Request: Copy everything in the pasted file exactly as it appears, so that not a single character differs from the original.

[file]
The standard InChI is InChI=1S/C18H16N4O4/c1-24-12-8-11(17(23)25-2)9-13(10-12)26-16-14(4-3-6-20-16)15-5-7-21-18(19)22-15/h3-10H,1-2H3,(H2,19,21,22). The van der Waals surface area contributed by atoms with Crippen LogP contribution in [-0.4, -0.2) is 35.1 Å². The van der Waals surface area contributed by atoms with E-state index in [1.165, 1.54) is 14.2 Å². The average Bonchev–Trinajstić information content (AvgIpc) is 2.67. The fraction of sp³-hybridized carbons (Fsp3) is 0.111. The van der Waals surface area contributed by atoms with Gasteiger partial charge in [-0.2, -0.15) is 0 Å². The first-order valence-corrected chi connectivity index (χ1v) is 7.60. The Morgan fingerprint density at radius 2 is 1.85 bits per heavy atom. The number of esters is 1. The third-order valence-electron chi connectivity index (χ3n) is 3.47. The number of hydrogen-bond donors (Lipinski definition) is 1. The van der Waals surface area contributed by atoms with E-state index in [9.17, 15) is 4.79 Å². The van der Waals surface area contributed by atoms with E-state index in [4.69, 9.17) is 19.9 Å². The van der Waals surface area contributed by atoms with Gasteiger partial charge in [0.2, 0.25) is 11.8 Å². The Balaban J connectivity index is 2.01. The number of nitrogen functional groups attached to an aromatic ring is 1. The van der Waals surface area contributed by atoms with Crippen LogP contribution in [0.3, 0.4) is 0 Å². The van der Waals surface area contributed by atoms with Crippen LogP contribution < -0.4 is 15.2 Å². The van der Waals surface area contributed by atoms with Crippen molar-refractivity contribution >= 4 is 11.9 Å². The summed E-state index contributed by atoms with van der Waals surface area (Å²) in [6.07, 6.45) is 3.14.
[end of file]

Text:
The standard InChI is InChI=1S/C18H16N4O4/c1-24-12-8-11(17(23)25-2)9-13(10-12)26-16-14(4-3-6-20-16)15-5-7-21-18(19)22-15/h3-10H,1-2H3,(H2,19,21,22). The van der Waals surface area contributed by atoms with Crippen LogP contribution in [-0.4, -0.2) is 35.1 Å². The van der Waals surface area contributed by atoms with E-state index in [1.165, 1.54) is 14.2 Å². The average Bonchev–Trinajstić information content (AvgIpc) is 2.67. The fraction of sp³-hybridized carbons (Fsp3) is 0.111. The van der Waals surface area contributed by atoms with Gasteiger partial charge in [-0.2, -0.15) is 0 Å². The first-order valence-corrected chi connectivity index (χ1v) is 7.60. The Morgan fingerprint density at radius 2 is 1.85 bits per heavy atom. The number of esters is 1. The third-order valence-electron chi connectivity index (χ3n) is 3.47. The number of hydrogen-bond donors (Lipinski definition) is 1. The van der Waals surface area contributed by atoms with E-state index in [9.17, 15) is 4.79 Å². The van der Waals surface area contributed by atoms with E-state index in [4.69, 9.17) is 19.9 Å². The van der Waals surface area contributed by atoms with Gasteiger partial charge in [0.2, 0.25) is 11.8 Å². The Balaban J connectivity index is 2.01. The number of nitrogen functional groups attached to an aromatic ring is 1. The van der Waals surface area contributed by atoms with Crippen LogP contribution in [0.3, 0.4) is 0 Å². The van der Waals surface area contributed by atoms with Crippen LogP contribution < -0.4 is 15.2 Å². The van der Waals surface area contributed by atoms with Crippen molar-refractivity contribution >= 4 is 11.9 Å². The summed E-state index contributed by atoms with van der Waals surface area (Å²) in [6.07, 6.45) is 3.14.